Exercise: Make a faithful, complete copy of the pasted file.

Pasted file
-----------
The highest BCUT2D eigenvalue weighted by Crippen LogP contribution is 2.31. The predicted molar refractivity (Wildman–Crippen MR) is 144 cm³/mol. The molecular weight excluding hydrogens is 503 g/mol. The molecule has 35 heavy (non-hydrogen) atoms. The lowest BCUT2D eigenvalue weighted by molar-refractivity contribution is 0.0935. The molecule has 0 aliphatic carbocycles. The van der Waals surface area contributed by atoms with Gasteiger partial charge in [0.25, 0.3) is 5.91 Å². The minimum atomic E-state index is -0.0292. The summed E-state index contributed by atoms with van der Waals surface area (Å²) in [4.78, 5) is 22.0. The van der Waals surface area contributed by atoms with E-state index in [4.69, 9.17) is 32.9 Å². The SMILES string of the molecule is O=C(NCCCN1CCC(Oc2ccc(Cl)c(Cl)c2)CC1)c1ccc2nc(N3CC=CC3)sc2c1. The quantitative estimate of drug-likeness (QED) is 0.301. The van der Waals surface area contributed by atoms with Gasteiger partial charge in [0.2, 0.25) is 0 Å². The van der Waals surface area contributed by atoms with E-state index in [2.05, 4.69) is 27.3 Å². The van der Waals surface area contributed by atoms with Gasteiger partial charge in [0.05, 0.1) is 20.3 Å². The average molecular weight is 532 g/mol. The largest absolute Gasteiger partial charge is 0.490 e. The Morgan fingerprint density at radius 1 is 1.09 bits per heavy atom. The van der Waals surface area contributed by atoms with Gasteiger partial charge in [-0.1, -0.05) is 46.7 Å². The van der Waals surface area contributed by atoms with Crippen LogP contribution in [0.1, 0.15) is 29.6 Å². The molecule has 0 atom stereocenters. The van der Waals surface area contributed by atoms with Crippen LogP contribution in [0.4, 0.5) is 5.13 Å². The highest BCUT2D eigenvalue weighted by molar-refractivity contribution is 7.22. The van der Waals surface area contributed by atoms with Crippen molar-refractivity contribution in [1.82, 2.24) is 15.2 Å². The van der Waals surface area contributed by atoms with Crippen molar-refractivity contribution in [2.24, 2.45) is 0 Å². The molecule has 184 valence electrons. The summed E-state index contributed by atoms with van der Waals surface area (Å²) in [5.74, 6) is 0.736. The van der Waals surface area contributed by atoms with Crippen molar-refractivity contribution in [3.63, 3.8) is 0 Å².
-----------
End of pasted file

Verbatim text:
The highest BCUT2D eigenvalue weighted by Crippen LogP contribution is 2.31. The predicted molar refractivity (Wildman–Crippen MR) is 144 cm³/mol. The molecular weight excluding hydrogens is 503 g/mol. The molecule has 35 heavy (non-hydrogen) atoms. The lowest BCUT2D eigenvalue weighted by molar-refractivity contribution is 0.0935. The molecule has 0 aliphatic carbocycles. The van der Waals surface area contributed by atoms with Gasteiger partial charge in [0.25, 0.3) is 5.91 Å². The minimum atomic E-state index is -0.0292. The summed E-state index contributed by atoms with van der Waals surface area (Å²) in [4.78, 5) is 22.0. The van der Waals surface area contributed by atoms with E-state index in [4.69, 9.17) is 32.9 Å². The SMILES string of the molecule is O=C(NCCCN1CCC(Oc2ccc(Cl)c(Cl)c2)CC1)c1ccc2nc(N3CC=CC3)sc2c1. The quantitative estimate of drug-likeness (QED) is 0.301. The van der Waals surface area contributed by atoms with Gasteiger partial charge in [0.2, 0.25) is 0 Å². The van der Waals surface area contributed by atoms with E-state index in [2.05, 4.69) is 27.3 Å². The van der Waals surface area contributed by atoms with Gasteiger partial charge in [0.05, 0.1) is 20.3 Å². The average molecular weight is 532 g/mol. The largest absolute Gasteiger partial charge is 0.490 e. The Morgan fingerprint density at radius 1 is 1.09 bits per heavy atom. The van der Waals surface area contributed by atoms with Gasteiger partial charge in [-0.1, -0.05) is 46.7 Å². The van der Waals surface area contributed by atoms with Crippen LogP contribution in [0.1, 0.15) is 29.6 Å². The molecule has 0 atom stereocenters. The van der Waals surface area contributed by atoms with Crippen LogP contribution in [0.4, 0.5) is 5.13 Å². The highest BCUT2D eigenvalue weighted by molar-refractivity contribution is 7.22. The van der Waals surface area contributed by atoms with Crippen molar-refractivity contribution in [1.82, 2.24) is 15.2 Å². The van der Waals surface area contributed by atoms with Crippen molar-refractivity contribution in [2.24, 2.45) is 0 Å². The molecule has 184 valence electrons. The summed E-state index contributed by atoms with van der Waals surface area (Å²) in [5.74, 6) is 0.736. The van der Waals surface area contributed by atoms with Crippen molar-refractivity contribution in [3.63, 3.8) is 0 Å².